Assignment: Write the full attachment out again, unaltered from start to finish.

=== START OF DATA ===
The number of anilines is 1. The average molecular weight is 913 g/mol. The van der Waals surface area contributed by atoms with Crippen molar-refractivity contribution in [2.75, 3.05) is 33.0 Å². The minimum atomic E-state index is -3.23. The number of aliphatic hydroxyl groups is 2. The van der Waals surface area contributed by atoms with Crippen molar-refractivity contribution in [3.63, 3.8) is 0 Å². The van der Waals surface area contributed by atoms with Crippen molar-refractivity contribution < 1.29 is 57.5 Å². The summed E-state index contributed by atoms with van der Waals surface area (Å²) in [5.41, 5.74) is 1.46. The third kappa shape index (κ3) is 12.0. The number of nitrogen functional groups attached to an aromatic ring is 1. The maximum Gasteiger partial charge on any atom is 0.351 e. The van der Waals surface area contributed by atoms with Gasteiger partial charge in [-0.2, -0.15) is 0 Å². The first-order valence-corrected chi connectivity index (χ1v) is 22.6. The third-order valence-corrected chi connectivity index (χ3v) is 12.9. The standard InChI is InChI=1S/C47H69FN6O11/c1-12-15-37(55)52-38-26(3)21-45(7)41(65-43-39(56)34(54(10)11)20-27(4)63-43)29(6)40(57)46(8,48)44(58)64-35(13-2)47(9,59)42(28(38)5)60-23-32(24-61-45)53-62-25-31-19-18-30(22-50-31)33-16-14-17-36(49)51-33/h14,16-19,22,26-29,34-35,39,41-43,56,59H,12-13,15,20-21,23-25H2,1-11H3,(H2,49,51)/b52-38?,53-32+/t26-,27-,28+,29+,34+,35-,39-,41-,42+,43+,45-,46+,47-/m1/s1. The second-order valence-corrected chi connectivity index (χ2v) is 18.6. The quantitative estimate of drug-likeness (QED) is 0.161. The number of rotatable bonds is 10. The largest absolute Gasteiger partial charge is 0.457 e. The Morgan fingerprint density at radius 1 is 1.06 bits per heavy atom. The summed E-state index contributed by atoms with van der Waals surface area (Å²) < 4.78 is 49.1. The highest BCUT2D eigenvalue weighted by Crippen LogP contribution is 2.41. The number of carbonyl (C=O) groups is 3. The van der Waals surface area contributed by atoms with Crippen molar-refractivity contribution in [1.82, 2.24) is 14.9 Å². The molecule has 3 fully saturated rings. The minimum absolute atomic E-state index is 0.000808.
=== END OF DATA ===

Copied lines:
The number of anilines is 1. The average molecular weight is 913 g/mol. The van der Waals surface area contributed by atoms with Crippen molar-refractivity contribution in [2.75, 3.05) is 33.0 Å². The minimum atomic E-state index is -3.23. The number of aliphatic hydroxyl groups is 2. The van der Waals surface area contributed by atoms with Crippen molar-refractivity contribution in [3.63, 3.8) is 0 Å². The van der Waals surface area contributed by atoms with Crippen molar-refractivity contribution < 1.29 is 57.5 Å². The summed E-state index contributed by atoms with van der Waals surface area (Å²) in [5.41, 5.74) is 1.46. The third kappa shape index (κ3) is 12.0. The number of nitrogen functional groups attached to an aromatic ring is 1. The maximum Gasteiger partial charge on any atom is 0.351 e. The van der Waals surface area contributed by atoms with Gasteiger partial charge in [-0.2, -0.15) is 0 Å². The first-order valence-corrected chi connectivity index (χ1v) is 22.6. The third-order valence-corrected chi connectivity index (χ3v) is 12.9. The standard InChI is InChI=1S/C47H69FN6O11/c1-12-15-37(55)52-38-26(3)21-45(7)41(65-43-39(56)34(54(10)11)20-27(4)63-43)29(6)40(57)46(8,48)44(58)64-35(13-2)47(9,59)42(28(38)5)60-23-32(24-61-45)53-62-25-31-19-18-30(22-50-31)33-16-14-17-36(49)51-33/h14,16-19,22,26-29,34-35,39,41-43,56,59H,12-13,15,20-21,23-25H2,1-11H3,(H2,49,51)/b52-38?,53-32+/t26-,27-,28+,29+,34+,35-,39-,41-,42+,43+,45-,46+,47-/m1/s1. The second-order valence-corrected chi connectivity index (χ2v) is 18.6. The quantitative estimate of drug-likeness (QED) is 0.161. The number of rotatable bonds is 10. The largest absolute Gasteiger partial charge is 0.457 e. The Morgan fingerprint density at radius 1 is 1.06 bits per heavy atom. The summed E-state index contributed by atoms with van der Waals surface area (Å²) < 4.78 is 49.1. The highest BCUT2D eigenvalue weighted by Crippen LogP contribution is 2.41. The number of carbonyl (C=O) groups is 3. The van der Waals surface area contributed by atoms with Crippen molar-refractivity contribution in [1.82, 2.24) is 14.9 Å². The molecule has 3 fully saturated rings. The minimum absolute atomic E-state index is 0.000808.